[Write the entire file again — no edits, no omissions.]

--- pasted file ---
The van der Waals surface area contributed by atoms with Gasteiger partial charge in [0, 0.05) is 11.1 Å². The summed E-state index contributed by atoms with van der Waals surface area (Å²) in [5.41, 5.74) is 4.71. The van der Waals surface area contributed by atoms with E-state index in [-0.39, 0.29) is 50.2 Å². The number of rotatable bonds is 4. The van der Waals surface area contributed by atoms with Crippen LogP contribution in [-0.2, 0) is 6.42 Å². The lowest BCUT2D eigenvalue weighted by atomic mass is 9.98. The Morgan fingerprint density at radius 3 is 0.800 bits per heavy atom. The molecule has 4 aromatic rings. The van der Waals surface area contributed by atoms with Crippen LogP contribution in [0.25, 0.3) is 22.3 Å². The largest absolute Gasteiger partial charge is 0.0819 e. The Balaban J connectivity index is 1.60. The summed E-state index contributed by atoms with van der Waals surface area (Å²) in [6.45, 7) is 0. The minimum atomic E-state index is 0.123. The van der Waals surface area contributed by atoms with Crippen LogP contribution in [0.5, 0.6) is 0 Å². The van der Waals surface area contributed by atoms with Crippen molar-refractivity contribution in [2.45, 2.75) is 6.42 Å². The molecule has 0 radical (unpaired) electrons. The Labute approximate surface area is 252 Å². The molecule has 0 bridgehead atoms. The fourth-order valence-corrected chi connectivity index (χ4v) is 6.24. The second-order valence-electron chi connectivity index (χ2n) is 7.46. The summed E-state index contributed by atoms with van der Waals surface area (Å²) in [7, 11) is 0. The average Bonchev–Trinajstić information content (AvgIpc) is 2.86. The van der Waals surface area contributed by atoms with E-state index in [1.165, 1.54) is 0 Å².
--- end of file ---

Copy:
The van der Waals surface area contributed by atoms with Gasteiger partial charge in [0, 0.05) is 11.1 Å². The summed E-state index contributed by atoms with van der Waals surface area (Å²) in [5.41, 5.74) is 4.71. The van der Waals surface area contributed by atoms with E-state index in [-0.39, 0.29) is 50.2 Å². The number of rotatable bonds is 4. The van der Waals surface area contributed by atoms with Crippen LogP contribution in [-0.2, 0) is 6.42 Å². The lowest BCUT2D eigenvalue weighted by atomic mass is 9.98. The Morgan fingerprint density at radius 3 is 0.800 bits per heavy atom. The molecule has 4 aromatic rings. The van der Waals surface area contributed by atoms with Crippen LogP contribution in [0.25, 0.3) is 22.3 Å². The largest absolute Gasteiger partial charge is 0.0819 e. The Balaban J connectivity index is 1.60. The summed E-state index contributed by atoms with van der Waals surface area (Å²) in [6.45, 7) is 0. The minimum atomic E-state index is 0.123. The van der Waals surface area contributed by atoms with Crippen LogP contribution in [0.5, 0.6) is 0 Å². The van der Waals surface area contributed by atoms with Crippen molar-refractivity contribution in [2.45, 2.75) is 6.42 Å². The molecule has 0 radical (unpaired) electrons. The Labute approximate surface area is 252 Å². The molecule has 0 bridgehead atoms. The fourth-order valence-corrected chi connectivity index (χ4v) is 6.24. The second-order valence-electron chi connectivity index (χ2n) is 7.46. The summed E-state index contributed by atoms with van der Waals surface area (Å²) in [7, 11) is 0. The average Bonchev–Trinajstić information content (AvgIpc) is 2.86. The van der Waals surface area contributed by atoms with E-state index in [1.165, 1.54) is 0 Å².